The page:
A Polish man was arrested at the Cayenne-Félix Eboué Airport in French Guiana in late August after attempting to smuggle some creepy, crawly, and hairy tarantulas through airport security.
According to Agence France Presse, the man was in possession of nearly 100 spiders, including 38 adult spiders, some 50 adolescent spiders, and dozens of egg-filled cocoons, when he was stopped by airport security.
The man, who was attempting to board a plane to Paris, told authorities he's "passionate about insects," while he was getting arrested on Aug. 25.
While this story sounds a bit wild, TravelPulse reported it’s not technically forbidden to transport live tarantulas. However, it is heavily regulated. Furthermore, the wildlife protection agency ONCFS explains that certain species of tarantulas are protected.
Believe it or not, incidents like this aren’t as rare as you think.
In 2018, a man was arrested after attempting to smuggle 70 live finches through JFK airport in New York City. The man tried to get the birds through by delicately placing them in hair rollers.
In January of 2019, another man attempted to smuggle four tiny kittens in his pants. He was caught when border patrol agents noticed the bulge.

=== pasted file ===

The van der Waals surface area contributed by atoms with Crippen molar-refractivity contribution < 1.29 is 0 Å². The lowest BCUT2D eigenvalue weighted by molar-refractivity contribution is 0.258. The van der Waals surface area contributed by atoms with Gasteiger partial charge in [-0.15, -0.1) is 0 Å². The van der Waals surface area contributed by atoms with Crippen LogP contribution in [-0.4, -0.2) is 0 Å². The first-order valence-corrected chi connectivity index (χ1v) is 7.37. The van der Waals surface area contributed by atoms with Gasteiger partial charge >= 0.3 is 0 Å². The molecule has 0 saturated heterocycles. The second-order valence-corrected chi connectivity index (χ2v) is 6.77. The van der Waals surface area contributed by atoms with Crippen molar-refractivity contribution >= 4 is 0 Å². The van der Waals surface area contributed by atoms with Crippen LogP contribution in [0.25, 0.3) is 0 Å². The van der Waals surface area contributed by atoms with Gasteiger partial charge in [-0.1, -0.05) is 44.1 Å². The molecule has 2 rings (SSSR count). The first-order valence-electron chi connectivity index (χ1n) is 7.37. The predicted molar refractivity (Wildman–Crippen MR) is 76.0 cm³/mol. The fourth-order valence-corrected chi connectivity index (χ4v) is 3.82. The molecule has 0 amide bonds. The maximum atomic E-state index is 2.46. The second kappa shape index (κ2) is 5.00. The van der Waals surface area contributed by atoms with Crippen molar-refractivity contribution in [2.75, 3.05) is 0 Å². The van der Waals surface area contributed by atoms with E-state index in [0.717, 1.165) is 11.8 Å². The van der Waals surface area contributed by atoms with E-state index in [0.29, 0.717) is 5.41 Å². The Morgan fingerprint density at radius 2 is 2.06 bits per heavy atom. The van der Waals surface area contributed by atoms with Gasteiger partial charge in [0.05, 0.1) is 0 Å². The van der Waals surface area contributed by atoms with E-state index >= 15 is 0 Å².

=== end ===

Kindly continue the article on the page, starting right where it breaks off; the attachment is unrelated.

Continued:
And, in 2017, another man attempted to smuggle 330 endangered tortoises worth $250,000 through a Malaysian airport. At the time, customs officials found the tortoises alive in their crates. The man faced up to three years in jail and hefty fines for the attempted smuggle.
Of course, this is far from all the odd animal smuggling stories out there. Other attempts include hiding gerbils in perfume bottles, snakes in stuffed in stockings, monkeys in women’s shirts, and more. What’s perhaps most difficult to believe is that last one, involving a woman attempting to smuggle a baby rhesus macaque, actually worked. The woman hid it under the daughter’s clothes as if she were pregnant. The pair made it past security, however, they were arrested after bringing their “baby” to a Spokane-area mall and bragging about it.